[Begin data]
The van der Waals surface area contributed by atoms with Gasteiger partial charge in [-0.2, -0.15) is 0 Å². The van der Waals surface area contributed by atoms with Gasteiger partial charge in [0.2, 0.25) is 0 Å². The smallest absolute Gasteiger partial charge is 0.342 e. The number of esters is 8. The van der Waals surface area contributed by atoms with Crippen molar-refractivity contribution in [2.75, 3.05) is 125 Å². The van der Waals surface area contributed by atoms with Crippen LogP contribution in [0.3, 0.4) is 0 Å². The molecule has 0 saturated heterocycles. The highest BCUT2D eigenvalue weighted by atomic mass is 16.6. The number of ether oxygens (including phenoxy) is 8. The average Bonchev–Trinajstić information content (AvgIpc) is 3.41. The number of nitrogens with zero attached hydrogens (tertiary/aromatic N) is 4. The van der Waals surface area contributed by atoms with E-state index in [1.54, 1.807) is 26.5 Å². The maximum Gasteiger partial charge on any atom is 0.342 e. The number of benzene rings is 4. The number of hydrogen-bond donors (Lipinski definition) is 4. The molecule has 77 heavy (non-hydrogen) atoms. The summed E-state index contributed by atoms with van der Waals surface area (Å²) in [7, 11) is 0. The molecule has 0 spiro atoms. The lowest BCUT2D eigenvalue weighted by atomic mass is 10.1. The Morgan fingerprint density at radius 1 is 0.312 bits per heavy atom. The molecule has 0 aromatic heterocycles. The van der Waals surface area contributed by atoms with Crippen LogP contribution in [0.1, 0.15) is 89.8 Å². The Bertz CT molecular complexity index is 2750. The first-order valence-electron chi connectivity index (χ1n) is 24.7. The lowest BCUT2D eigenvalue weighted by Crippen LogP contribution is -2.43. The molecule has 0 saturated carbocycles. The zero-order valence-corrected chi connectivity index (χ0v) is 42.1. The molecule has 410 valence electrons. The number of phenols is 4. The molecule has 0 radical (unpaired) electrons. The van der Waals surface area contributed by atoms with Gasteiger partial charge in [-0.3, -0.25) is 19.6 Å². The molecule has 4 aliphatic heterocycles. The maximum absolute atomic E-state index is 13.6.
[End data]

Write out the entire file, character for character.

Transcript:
The van der Waals surface area contributed by atoms with Gasteiger partial charge in [-0.2, -0.15) is 0 Å². The van der Waals surface area contributed by atoms with Gasteiger partial charge in [0.2, 0.25) is 0 Å². The smallest absolute Gasteiger partial charge is 0.342 e. The number of esters is 8. The van der Waals surface area contributed by atoms with Crippen molar-refractivity contribution in [2.75, 3.05) is 125 Å². The van der Waals surface area contributed by atoms with Crippen LogP contribution in [0.3, 0.4) is 0 Å². The molecule has 0 saturated heterocycles. The highest BCUT2D eigenvalue weighted by atomic mass is 16.6. The number of ether oxygens (including phenoxy) is 8. The average Bonchev–Trinajstić information content (AvgIpc) is 3.41. The number of nitrogens with zero attached hydrogens (tertiary/aromatic N) is 4. The van der Waals surface area contributed by atoms with E-state index in [1.54, 1.807) is 26.5 Å². The maximum Gasteiger partial charge on any atom is 0.342 e. The number of benzene rings is 4. The number of hydrogen-bond donors (Lipinski definition) is 4. The molecule has 77 heavy (non-hydrogen) atoms. The summed E-state index contributed by atoms with van der Waals surface area (Å²) in [7, 11) is 0. The molecule has 0 spiro atoms. The lowest BCUT2D eigenvalue weighted by atomic mass is 10.1. The Morgan fingerprint density at radius 1 is 0.312 bits per heavy atom. The molecule has 0 aromatic heterocycles. The van der Waals surface area contributed by atoms with Crippen LogP contribution in [0.1, 0.15) is 89.8 Å². The Bertz CT molecular complexity index is 2750. The first-order valence-electron chi connectivity index (χ1n) is 24.7. The lowest BCUT2D eigenvalue weighted by Crippen LogP contribution is -2.43. The molecule has 0 saturated carbocycles. The zero-order valence-corrected chi connectivity index (χ0v) is 42.1. The molecule has 410 valence electrons. The number of phenols is 4. The molecule has 0 radical (unpaired) electrons. The van der Waals surface area contributed by atoms with Gasteiger partial charge in [-0.3, -0.25) is 19.6 Å². The molecule has 4 aliphatic heterocycles. The maximum absolute atomic E-state index is 13.6.